The neoliberal university exploits intellectual labor under a veneer of liberal-humanist values — a false consciousness which emerging working-class academics must overcome.
President Joseph Biden has refocused U.S. foreign policy and military strategy on America’s two great power imperial rivals: Russia and China, particularly the latter.
One must go beyond Kronstadt to understand Kronstadt. One must grasp, first of all, the struggle for human liberation and the hope of Communism.
The elections in Ecuador earlier this year continue to inspire international debate among competing left currents over lessons to be learned.
Kronstadt should not be seen as Lenin’s tragedy, nor Trotsky’s or the sailors’. No, it should be seen as a tragedy of the revolution itself and the hierarchical relations that it created. It is a tragedy of structures and systems of power, not one of individuals and personalities.
The rising movement among contingent faculty has pushed bills onto CA Gov. Newsom’s desk and into the budget reconciliation process in Congress.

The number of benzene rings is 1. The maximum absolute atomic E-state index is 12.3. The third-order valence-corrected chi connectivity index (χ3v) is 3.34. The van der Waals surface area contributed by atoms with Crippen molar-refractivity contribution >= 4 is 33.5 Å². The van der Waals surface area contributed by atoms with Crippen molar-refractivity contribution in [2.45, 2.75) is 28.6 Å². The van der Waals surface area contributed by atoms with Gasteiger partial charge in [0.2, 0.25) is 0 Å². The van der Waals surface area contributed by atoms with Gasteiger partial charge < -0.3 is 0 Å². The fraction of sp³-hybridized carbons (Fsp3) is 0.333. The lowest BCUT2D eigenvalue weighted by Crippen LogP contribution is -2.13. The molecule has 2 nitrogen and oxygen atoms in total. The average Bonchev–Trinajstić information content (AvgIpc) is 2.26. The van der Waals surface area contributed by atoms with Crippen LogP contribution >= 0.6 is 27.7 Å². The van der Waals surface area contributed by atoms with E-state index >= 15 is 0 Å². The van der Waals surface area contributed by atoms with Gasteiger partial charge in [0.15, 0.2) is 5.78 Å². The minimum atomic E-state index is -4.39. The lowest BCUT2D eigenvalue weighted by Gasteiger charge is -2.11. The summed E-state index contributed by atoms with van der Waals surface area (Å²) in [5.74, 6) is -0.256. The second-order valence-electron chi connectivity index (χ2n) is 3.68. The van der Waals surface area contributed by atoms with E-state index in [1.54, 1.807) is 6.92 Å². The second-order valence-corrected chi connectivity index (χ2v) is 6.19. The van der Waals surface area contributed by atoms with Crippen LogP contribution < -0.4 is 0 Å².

Luxemburg’s recognition of the paradoxical push and pull of creative literature speaks to contemporary debates in the context of both a resurgent far right and mass movements against systemic racism.
While Medicare for All may be a necessary first step toward change in healthcare, it cannot challenge the quality, or current culture and class basis, of the way contemporary healthcare is delivered.
The attempt to deskill teaching in higher education is hardly new. Technology is being used to transform the academic worker into a “conscious linkage” of the machine.
It’s difficult to recollect the euphoria of the early days of the 2011 uprising in Syria against the regime of Bashar al-Assad. Reflecting on that time, Syrians speak of the breaking of the “fear barrier”—the suffocating . . .
An exploration of Luxemburg’s proletarian internationalism and its lessons for today.